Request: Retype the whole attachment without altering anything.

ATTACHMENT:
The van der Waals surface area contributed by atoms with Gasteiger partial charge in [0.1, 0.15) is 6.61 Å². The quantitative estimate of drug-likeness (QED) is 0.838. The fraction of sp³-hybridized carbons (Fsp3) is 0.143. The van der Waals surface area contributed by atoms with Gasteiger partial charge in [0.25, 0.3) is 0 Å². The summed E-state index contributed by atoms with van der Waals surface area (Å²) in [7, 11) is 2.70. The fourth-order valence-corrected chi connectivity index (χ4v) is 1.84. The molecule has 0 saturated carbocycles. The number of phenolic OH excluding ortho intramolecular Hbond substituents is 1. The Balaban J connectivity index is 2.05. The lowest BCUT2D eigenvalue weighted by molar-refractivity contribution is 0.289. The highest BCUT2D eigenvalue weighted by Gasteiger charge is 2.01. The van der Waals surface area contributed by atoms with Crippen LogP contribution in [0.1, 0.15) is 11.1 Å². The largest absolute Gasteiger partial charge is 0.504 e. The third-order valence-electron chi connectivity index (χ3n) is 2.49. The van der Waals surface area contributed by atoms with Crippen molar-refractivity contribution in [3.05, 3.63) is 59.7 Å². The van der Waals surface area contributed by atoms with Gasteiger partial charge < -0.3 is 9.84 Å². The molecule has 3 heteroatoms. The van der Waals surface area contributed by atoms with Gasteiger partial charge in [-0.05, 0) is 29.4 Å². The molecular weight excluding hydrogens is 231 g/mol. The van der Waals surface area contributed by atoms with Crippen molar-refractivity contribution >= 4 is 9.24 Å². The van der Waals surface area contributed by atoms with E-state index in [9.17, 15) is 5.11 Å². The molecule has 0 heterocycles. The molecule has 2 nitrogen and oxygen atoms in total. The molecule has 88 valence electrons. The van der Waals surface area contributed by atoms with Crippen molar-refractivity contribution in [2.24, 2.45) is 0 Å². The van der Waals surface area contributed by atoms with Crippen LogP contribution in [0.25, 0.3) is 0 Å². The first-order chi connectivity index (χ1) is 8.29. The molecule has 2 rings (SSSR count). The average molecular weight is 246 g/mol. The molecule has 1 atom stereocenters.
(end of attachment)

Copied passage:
The van der Waals surface area contributed by atoms with Gasteiger partial charge in [0.1, 0.15) is 6.61 Å². The quantitative estimate of drug-likeness (QED) is 0.838. The fraction of sp³-hybridized carbons (Fsp3) is 0.143. The van der Waals surface area contributed by atoms with Gasteiger partial charge in [0.25, 0.3) is 0 Å². The summed E-state index contributed by atoms with van der Waals surface area (Å²) in [7, 11) is 2.70. The fourth-order valence-corrected chi connectivity index (χ4v) is 1.84. The molecule has 0 saturated carbocycles. The number of phenolic OH excluding ortho intramolecular Hbond substituents is 1. The Balaban J connectivity index is 2.05. The lowest BCUT2D eigenvalue weighted by molar-refractivity contribution is 0.289. The highest BCUT2D eigenvalue weighted by Gasteiger charge is 2.01. The van der Waals surface area contributed by atoms with Crippen LogP contribution in [0.1, 0.15) is 11.1 Å². The largest absolute Gasteiger partial charge is 0.504 e. The third-order valence-electron chi connectivity index (χ3n) is 2.49. The van der Waals surface area contributed by atoms with Crippen molar-refractivity contribution in [3.05, 3.63) is 59.7 Å². The van der Waals surface area contributed by atoms with Gasteiger partial charge < -0.3 is 9.84 Å². The molecule has 3 heteroatoms. The van der Waals surface area contributed by atoms with Gasteiger partial charge in [-0.05, 0) is 29.4 Å². The molecular weight excluding hydrogens is 231 g/mol. The van der Waals surface area contributed by atoms with Crippen molar-refractivity contribution >= 4 is 9.24 Å². The van der Waals surface area contributed by atoms with E-state index in [9.17, 15) is 5.11 Å². The molecule has 0 heterocycles. The molecule has 2 nitrogen and oxygen atoms in total. The molecule has 88 valence electrons. The van der Waals surface area contributed by atoms with Crippen molar-refractivity contribution in [2.24, 2.45) is 0 Å². The van der Waals surface area contributed by atoms with Crippen LogP contribution in [0.25, 0.3) is 0 Å². The first-order chi connectivity index (χ1) is 8.29. The molecule has 2 rings (SSSR count). The average molecular weight is 246 g/mol. The molecule has 1 atom stereocenters.